But they will be the beneficiaries of the removal of the $450 per month minimum income threshold for the superannuation guarantee, meaning those on low incomes who haven’t had a lifetime of compulsory 9 per cent super contributions can still build up a retirement nest egg.

Read more: Aged care overhaul

Currently, Aussies over 67 must work at least 40 hours over a 30-day period per financial year to make voluntary, non-concessional and salary-sacrificed superannuation contributions of up to $25,000 a year. This includes those receiving contributions from their spouse.

Those aged between 67 and 74 will be eligible for the new change from 1 July.

“The government will amend the work test rules to allow retirees who have not had the benefits of compulsory superannuation throughout their working lives to get more out of the superannuation system,” the budget papers said.

“This change also recognises that many retirees have accumulated savings outside of superannuation.”

The work test will still apply to those wanting to access concessional personal deductible contributions. The $1.6 million cap on lifetime superannuation contributions will increase to $1.7 million from 1 July.

It should also be easier for Australians to prepare for retirement and to be more secure in retirement, says Mr Frydenberg.

Read more: Social media reaction

“We will improve flexibility by no longer requiring older Australians to meet a work test before they can make voluntary contributions to superannuation,” he said.

“We will allow those aged over 60 to contribute up to $300,000 into their superannuation if they downsize their home, freeing up more housing stock for younger families.”

Put simply, those eligible can sell their home and put up to $300,000 earned from the sale towards their super. For example, someone selling their home for $800,000 can buy a $500,000 unit, putting the rest directly into their super account. Previously, only people aged over 65 were eligible for the scheme.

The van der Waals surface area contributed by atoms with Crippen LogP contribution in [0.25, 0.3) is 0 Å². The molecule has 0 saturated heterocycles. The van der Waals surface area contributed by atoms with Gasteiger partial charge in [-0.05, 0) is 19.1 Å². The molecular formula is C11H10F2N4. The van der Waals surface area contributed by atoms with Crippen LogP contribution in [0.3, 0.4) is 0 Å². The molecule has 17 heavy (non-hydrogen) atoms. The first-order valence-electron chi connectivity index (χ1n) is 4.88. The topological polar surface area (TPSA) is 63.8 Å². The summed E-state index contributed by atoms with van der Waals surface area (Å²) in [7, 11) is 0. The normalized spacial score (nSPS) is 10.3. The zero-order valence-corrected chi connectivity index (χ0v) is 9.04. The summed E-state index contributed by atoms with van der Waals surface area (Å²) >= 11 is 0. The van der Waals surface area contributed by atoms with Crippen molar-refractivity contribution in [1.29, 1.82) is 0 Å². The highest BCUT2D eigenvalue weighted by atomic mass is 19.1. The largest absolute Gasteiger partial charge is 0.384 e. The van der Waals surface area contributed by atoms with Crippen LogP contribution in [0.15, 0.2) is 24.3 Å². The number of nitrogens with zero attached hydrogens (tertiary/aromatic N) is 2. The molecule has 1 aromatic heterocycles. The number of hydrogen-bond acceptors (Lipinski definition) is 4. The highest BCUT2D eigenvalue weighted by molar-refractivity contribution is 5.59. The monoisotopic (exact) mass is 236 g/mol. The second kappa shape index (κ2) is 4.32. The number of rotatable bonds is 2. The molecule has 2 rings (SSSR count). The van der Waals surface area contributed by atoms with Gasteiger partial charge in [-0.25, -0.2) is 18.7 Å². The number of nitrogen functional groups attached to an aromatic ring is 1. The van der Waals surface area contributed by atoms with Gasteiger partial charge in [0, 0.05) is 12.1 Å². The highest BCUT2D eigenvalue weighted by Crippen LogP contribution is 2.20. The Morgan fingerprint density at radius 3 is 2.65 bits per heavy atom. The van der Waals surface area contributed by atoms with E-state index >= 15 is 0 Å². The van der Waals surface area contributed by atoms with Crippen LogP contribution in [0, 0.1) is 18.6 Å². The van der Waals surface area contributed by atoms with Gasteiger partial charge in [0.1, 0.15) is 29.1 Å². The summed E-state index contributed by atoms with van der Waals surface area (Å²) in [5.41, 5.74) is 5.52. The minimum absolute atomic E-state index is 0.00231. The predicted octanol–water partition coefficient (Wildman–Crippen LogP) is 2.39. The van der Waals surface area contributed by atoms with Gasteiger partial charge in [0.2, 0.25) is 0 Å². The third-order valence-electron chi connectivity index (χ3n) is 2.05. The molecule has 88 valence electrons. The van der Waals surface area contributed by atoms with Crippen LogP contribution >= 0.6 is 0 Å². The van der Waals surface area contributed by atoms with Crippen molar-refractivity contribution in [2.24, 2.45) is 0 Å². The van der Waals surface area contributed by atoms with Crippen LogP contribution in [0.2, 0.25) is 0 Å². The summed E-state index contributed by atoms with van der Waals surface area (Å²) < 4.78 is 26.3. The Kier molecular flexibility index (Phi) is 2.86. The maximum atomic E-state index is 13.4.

The superannuation rate will still increase to 12 per cent as legislated.

Another $21.2 million will be provided over four years from 2021-22 to “improve the uptake” of the Pension Loans Scheme.

This means those who have owned their home for at least 10 years will have immediate access to lump sums of around $12,000 for singles, and $18,000 for couples.

Older Australians on low and middle incomes will get tax relief worth up to $10.50 a week, delivered via an increase to the Low and Middle Income Tax Offset (LMITO) which will more than double to $1000.

The voluntary scheme is basically a reverse-mortgage type loan helping older homeowners unlock equity in their houses and boost retirement income.

The apprenticeship program has been very successful, says Mr Frydenberg, but what about getting older workers back to work?

Well, to combat age discrimination in the workforce, employers will receive a $10,000 wage subsidy after hiring senior Australians.

Perhaps the centrepiece of this Budget
… is the additional $17.7 billion for the aged care sector and funding for new home care packages.

The number of home care places will increase by 80,000 over four years at a cost of $1.6 billion.

These 80,000 home care places will be available to a waiting list of what is currently around 105,000.

“We will increase the time nurses and carers are required to spend with residents,” the Treasurer said.

“We will make an additional payment of $10 per resident per day to enhance the viability and sustainability of the residential aged care sector.”

Funding will also go towards retention bonuses to keep more nurses in aged care, increased access for respite services for carers and strengthening the regulations to monitor and enforce standards of care.

“We are committed to restoring trust in the system and allowing Australians to age with dignity and respect,” said the Treasurer.

Not enough, but it’s a start – and the government has pledged to do more over time.

Still, director of Aged Care Matters, Dr Sarah Russell, says the funding falls well short of what is needed to ensure appropriate care for vulnerable older Australians.